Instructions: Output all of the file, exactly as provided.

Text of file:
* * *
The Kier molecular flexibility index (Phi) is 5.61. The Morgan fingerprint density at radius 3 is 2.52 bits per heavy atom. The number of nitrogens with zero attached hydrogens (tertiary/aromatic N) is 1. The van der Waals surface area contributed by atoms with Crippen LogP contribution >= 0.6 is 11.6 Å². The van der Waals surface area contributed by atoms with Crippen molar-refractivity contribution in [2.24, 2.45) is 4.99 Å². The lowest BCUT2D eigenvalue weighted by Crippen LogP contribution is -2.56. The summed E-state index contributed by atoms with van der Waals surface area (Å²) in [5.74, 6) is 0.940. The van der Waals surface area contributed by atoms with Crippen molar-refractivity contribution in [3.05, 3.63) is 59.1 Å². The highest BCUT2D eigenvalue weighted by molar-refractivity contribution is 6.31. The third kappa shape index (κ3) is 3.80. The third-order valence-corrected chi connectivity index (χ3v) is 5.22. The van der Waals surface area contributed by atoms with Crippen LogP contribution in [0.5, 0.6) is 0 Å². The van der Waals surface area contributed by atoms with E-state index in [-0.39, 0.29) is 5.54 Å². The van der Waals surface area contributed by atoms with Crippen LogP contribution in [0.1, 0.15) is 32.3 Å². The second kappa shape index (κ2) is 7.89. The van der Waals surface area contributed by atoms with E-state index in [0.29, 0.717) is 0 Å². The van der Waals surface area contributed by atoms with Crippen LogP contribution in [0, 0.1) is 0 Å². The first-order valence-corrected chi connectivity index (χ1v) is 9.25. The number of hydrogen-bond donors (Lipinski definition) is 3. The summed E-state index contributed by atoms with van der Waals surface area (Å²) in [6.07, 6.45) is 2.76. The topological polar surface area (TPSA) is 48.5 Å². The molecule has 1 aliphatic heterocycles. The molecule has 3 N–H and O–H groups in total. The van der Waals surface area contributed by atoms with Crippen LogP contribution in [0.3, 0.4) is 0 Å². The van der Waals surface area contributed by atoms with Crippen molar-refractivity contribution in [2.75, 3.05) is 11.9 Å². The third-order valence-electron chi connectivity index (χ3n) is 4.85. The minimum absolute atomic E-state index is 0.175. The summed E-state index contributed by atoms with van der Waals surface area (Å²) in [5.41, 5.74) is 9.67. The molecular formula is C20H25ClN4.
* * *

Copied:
The Kier molecular flexibility index (Phi) is 5.61. The Morgan fingerprint density at radius 3 is 2.52 bits per heavy atom. The number of nitrogens with zero attached hydrogens (tertiary/aromatic N) is 1. The van der Waals surface area contributed by atoms with Crippen LogP contribution >= 0.6 is 11.6 Å². The van der Waals surface area contributed by atoms with Crippen molar-refractivity contribution in [2.24, 2.45) is 4.99 Å². The lowest BCUT2D eigenvalue weighted by Crippen LogP contribution is -2.56. The summed E-state index contributed by atoms with van der Waals surface area (Å²) in [5.74, 6) is 0.940. The van der Waals surface area contributed by atoms with Crippen molar-refractivity contribution in [3.05, 3.63) is 59.1 Å². The highest BCUT2D eigenvalue weighted by molar-refractivity contribution is 6.31. The third kappa shape index (κ3) is 3.80. The third-order valence-corrected chi connectivity index (χ3v) is 5.22. The van der Waals surface area contributed by atoms with Crippen LogP contribution in [0.5, 0.6) is 0 Å². The van der Waals surface area contributed by atoms with E-state index in [-0.39, 0.29) is 5.54 Å². The van der Waals surface area contributed by atoms with Crippen LogP contribution in [0.1, 0.15) is 32.3 Å². The second kappa shape index (κ2) is 7.89. The van der Waals surface area contributed by atoms with E-state index in [0.29, 0.717) is 0 Å². The van der Waals surface area contributed by atoms with Crippen LogP contribution in [0, 0.1) is 0 Å². The first-order valence-corrected chi connectivity index (χ1v) is 9.25. The number of hydrogen-bond donors (Lipinski definition) is 3. The summed E-state index contributed by atoms with van der Waals surface area (Å²) in [6.07, 6.45) is 2.76. The topological polar surface area (TPSA) is 48.5 Å². The molecule has 1 aliphatic heterocycles. The molecule has 3 N–H and O–H groups in total. The van der Waals surface area contributed by atoms with Crippen LogP contribution in [0.3, 0.4) is 0 Å². The van der Waals surface area contributed by atoms with Crippen molar-refractivity contribution in [2.75, 3.05) is 11.9 Å². The third-order valence-electron chi connectivity index (χ3n) is 4.85. The minimum absolute atomic E-state index is 0.175. The summed E-state index contributed by atoms with van der Waals surface area (Å²) in [5.41, 5.74) is 9.67. The molecular formula is C20H25ClN4.